What size cone wrench do I need?
Cone wrenches In order to get into those hard-to-reach slots on hub axle cones you are going to need a good set of cone wrenches. Front hubs usually require a 13mm on the axle cone and a 15mm for the locknut. Rear hubs usually require a 15mm on the axle cone and a 17mm for the locknut.
Can you use a cone wrench for pedals?
Because cone wrenches come in generally useful sizes, and are very light, it is often tempting to use them for other purposes, such as saddle adjustments and tightening axle nuts or even pedals. Resist this temptation!
What size cone wrench Do I need Shimano hub?
13mm is the standard for cones on Shimano and Formula front hubs. 15mm is the standard for cones on Shimano and Formula rear hubs. 17mm is the standard lock nuts on front and rear Shimano and Formula hubs, only the high end (XT/XTR) need a 17mm cone wrench, most can actually use a 17mm combo wrench.
What size wrench do I need for a bike?
It’s made up of 4-, 5- and 6mm hex wrenches (the sizes needed for most bike repairs), and the convenient shape provides ample leverage on most bicycle fasteners.
What size wrenches do I need for bike?
HEX TOOLS Once you own a Y hex wrench, you’ll never want to be without one. It’s made up of 4-, 5- and 6mm hex wrenches (the sizes needed for most bike repairs), and the convenient shape provides ample leverage on most bicycle fasteners.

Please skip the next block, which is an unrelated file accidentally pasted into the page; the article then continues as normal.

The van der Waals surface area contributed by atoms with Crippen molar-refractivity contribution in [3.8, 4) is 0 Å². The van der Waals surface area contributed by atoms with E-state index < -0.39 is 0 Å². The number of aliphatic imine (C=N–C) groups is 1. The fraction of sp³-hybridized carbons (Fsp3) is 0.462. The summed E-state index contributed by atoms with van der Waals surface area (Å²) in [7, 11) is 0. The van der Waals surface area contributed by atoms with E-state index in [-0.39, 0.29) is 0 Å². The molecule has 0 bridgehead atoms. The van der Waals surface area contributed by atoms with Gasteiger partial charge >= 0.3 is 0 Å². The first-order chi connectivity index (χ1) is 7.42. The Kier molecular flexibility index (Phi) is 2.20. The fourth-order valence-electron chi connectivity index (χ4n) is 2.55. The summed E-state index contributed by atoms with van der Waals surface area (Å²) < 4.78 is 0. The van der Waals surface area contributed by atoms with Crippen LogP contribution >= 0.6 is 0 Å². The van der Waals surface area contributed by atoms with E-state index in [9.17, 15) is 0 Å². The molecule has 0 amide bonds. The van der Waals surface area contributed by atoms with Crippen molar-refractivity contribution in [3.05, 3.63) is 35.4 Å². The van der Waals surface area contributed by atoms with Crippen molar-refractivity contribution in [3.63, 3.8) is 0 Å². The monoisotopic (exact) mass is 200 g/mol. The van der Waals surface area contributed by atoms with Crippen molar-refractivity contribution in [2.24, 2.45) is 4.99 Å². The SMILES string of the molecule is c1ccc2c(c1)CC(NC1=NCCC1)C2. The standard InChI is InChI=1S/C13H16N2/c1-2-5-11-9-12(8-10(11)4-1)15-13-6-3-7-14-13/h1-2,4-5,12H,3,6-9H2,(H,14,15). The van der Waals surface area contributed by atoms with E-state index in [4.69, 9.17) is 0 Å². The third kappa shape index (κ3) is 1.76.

What is a tappet wrench?
Definition of tappet wrench : a wrench with an open-end jaw at each end of a long thin handle.
What size is a bicycle axle nut?
The size of the thread on the axle is the same as an 8 mm screw, but a standard M8 nut (with 13 mm hex) does not fit on it. Do bikes have some special kind of nut there?…8 Answers.
|Nominal Thread Size||Example of Bicycle Uses|
|8mm x 1mm||Square-type crank bolts, front solid axle hubs, suspension system hardware|
What size are bike sockets?
Pedal wrench flats are typically 15mm in size. 9/16″ (~14.3mm) is somewhat common on older pedals. 17mm and other sizes have been used, but you aren’t very likely to encounter them. (A “cone wrench” is thinner and shorter than a pedal wrench, and unable to provide appropriate durability or leverage for use on pedals.